There is a fake war brewing between fans of Stephanie Meyer’s Twilight Saga and fans of Suzanne Collins’ Hunger Games trilogy, and the fate of entire worlds, universes, random chat threads across the Internet hang in the balance. The fake war in question will be waged by Oscar-nominated director Gary Ross’ big screen adaptation of The Hunger Games, and Oscar-winning director Bill Condon’s two-part finale to the Twilight Saga, Breaking Dawn.
We now have early reconnoissance reports stating that Hunger Games has gained some tactical financial ground, as early projections are that the film will break…er, Breaking Dawn – Part 1‘s opening weekend numbers.
THR reports the so-called “shocker” that Hunger Games is currently tracking to have a bigger late March opening than Breaking Dawn – Part 1‘s $138.1 million debut back in November 2011. The Hunger Games started racking up opening weekend projections a few weeks back, when we reported that the film had sold more advanced tickets than Twilight Saga: Eclipse; since that time, the profit predictions have only gone upward – a rarity in the film business.
If predictions hold true, Hunger Games would blow the original Twilight‘s $69 million opening weekend out of the water, and could come close to, or even best, New Moon‘s $142 million debut. Of course, New Moon, Eclipse, and Breaking Dawn – Part 1 were all sequel films, while The Hunger Games is an untested film property – making these lofty predictions even more surprising. We here at Screen Rant were even skeptical about whether the Hunger Games marketing campaign had done enough to attract the wider audience who weren’t already fans of the books. Apparently that skepticism was misplaced.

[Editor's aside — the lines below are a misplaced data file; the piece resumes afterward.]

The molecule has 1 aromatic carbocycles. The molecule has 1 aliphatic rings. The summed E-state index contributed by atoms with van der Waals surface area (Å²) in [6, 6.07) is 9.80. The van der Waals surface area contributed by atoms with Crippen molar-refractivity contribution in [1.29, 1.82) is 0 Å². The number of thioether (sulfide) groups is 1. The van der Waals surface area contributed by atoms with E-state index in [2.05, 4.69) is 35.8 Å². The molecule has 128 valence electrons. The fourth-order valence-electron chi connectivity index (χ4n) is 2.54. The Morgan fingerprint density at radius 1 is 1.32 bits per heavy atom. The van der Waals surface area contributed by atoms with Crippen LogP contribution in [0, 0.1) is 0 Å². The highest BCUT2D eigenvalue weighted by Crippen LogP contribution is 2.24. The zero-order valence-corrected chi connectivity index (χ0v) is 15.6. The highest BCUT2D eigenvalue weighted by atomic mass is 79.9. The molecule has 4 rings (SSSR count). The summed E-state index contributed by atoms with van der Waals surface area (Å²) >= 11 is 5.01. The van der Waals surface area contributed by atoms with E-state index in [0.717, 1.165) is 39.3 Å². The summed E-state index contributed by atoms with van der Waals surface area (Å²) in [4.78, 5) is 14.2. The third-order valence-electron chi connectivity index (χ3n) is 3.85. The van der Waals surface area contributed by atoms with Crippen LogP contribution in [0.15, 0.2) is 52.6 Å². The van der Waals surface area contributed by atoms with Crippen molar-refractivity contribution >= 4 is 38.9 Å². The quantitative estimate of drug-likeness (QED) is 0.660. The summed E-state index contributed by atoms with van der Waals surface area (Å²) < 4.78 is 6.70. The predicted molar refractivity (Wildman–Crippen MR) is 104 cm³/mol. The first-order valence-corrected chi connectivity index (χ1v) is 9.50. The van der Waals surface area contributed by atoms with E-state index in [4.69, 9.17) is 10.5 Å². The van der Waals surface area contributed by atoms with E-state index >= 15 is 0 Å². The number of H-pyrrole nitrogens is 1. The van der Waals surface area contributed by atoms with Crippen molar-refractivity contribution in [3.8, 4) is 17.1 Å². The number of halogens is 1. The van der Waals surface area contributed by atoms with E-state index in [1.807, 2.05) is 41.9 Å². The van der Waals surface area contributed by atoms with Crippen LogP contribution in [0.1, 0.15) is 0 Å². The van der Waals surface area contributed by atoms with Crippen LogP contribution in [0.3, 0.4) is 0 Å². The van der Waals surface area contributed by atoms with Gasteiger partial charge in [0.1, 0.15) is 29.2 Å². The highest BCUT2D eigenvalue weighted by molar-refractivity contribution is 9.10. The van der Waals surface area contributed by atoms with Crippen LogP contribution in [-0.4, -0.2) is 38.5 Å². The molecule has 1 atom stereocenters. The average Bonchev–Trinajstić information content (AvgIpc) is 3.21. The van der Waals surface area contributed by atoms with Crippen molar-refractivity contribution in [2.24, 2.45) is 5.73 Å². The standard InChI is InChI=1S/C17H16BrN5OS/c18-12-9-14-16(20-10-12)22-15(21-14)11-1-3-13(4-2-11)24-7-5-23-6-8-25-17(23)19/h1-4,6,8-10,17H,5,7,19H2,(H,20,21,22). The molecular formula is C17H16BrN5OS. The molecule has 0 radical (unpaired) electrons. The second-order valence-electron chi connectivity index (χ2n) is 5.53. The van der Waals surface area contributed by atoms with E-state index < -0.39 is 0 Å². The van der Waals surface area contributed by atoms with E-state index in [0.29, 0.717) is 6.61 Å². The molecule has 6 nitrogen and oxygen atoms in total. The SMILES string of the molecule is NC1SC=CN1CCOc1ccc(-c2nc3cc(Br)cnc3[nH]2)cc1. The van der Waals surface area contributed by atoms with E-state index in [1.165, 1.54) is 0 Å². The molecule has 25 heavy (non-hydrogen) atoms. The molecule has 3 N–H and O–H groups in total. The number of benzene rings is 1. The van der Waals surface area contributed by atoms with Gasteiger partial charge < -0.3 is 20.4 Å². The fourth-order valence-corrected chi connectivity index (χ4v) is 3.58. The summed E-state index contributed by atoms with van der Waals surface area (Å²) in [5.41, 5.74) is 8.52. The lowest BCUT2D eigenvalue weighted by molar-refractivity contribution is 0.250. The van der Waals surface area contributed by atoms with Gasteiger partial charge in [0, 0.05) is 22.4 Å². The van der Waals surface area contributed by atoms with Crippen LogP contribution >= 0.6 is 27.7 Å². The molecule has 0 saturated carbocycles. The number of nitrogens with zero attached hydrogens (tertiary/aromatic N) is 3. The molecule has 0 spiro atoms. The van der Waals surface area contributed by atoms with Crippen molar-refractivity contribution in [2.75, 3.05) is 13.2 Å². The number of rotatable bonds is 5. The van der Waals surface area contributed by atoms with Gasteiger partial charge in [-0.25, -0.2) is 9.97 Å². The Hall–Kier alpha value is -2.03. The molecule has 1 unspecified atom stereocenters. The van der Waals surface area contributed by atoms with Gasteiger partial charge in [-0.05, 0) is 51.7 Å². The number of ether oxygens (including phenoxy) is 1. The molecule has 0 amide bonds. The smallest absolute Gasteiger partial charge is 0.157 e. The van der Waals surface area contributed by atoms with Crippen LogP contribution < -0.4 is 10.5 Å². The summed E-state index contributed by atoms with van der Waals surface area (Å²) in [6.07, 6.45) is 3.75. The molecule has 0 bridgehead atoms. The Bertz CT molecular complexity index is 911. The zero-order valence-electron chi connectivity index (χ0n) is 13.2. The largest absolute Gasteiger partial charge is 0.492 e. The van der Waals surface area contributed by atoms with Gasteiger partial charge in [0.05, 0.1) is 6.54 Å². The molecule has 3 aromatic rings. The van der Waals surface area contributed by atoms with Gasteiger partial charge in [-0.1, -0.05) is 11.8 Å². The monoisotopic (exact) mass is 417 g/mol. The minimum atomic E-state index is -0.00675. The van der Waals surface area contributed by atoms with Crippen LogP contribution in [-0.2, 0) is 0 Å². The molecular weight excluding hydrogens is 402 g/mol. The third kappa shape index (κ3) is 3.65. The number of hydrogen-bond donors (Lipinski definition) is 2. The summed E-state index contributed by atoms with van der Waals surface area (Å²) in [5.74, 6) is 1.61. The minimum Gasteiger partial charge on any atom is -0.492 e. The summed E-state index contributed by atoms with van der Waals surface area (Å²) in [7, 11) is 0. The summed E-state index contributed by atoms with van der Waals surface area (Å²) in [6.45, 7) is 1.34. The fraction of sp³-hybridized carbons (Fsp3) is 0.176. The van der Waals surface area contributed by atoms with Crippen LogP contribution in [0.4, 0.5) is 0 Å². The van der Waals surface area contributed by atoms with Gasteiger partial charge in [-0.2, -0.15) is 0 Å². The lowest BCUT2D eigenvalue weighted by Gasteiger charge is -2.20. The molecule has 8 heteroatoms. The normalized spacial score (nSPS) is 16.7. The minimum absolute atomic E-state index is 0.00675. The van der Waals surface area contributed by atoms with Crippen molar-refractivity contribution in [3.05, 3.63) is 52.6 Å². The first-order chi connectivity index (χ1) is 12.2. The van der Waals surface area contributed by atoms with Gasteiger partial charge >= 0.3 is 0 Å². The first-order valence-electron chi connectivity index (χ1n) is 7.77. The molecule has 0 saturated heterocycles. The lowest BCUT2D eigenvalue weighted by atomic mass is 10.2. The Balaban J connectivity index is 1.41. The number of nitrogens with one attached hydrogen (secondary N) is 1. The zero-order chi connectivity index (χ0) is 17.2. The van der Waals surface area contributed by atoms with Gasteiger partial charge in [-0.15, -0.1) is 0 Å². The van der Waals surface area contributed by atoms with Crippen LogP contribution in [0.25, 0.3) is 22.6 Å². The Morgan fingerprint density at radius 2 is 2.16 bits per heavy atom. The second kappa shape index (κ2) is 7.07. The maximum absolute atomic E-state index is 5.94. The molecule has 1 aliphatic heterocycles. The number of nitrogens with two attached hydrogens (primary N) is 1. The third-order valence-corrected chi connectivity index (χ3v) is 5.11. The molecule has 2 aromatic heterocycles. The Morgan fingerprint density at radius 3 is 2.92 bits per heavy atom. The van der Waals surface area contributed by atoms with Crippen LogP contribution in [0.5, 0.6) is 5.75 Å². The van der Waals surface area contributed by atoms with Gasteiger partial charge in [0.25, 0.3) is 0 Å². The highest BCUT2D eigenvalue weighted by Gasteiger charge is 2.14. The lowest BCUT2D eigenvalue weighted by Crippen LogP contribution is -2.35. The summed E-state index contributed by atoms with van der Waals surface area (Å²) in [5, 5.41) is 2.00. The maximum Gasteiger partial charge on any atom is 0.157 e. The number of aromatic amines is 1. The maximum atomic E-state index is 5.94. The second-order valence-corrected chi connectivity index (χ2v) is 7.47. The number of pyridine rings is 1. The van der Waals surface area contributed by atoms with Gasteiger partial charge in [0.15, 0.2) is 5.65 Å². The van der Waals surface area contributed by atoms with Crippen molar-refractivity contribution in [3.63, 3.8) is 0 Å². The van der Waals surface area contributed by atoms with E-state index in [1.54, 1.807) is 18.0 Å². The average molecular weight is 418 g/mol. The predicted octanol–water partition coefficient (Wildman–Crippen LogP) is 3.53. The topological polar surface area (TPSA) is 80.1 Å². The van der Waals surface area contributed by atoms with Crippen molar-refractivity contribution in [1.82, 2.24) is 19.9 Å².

Of course, this fake war between Twilight and Hunger Games is just what the term would imply: it’s fake. Lionsgate owns the rights to The Hunger Games movie(s) and Summit Entertainment owns the rights to the Twilight movies – and earlier this year, Lionsgate and Summit merged into one studio, ostensibly brining both HG and TS under one roof. All the money on these big franchises now flows the same way.
More to the point: these movies based on popular Young Adult novels tend to appeal to the same crowds – those who like stories about teens thrown into fantastical situations / love triangles with sensitive, brooding men. Both have strong(ish) female protagonists, familiar genre tropes, etc…
…Bottom line: their similarities are stronger than their differences, and both will be cash-cows for Summit/Lionsgate.
Kofi Outlaw blogs at Screen Rant.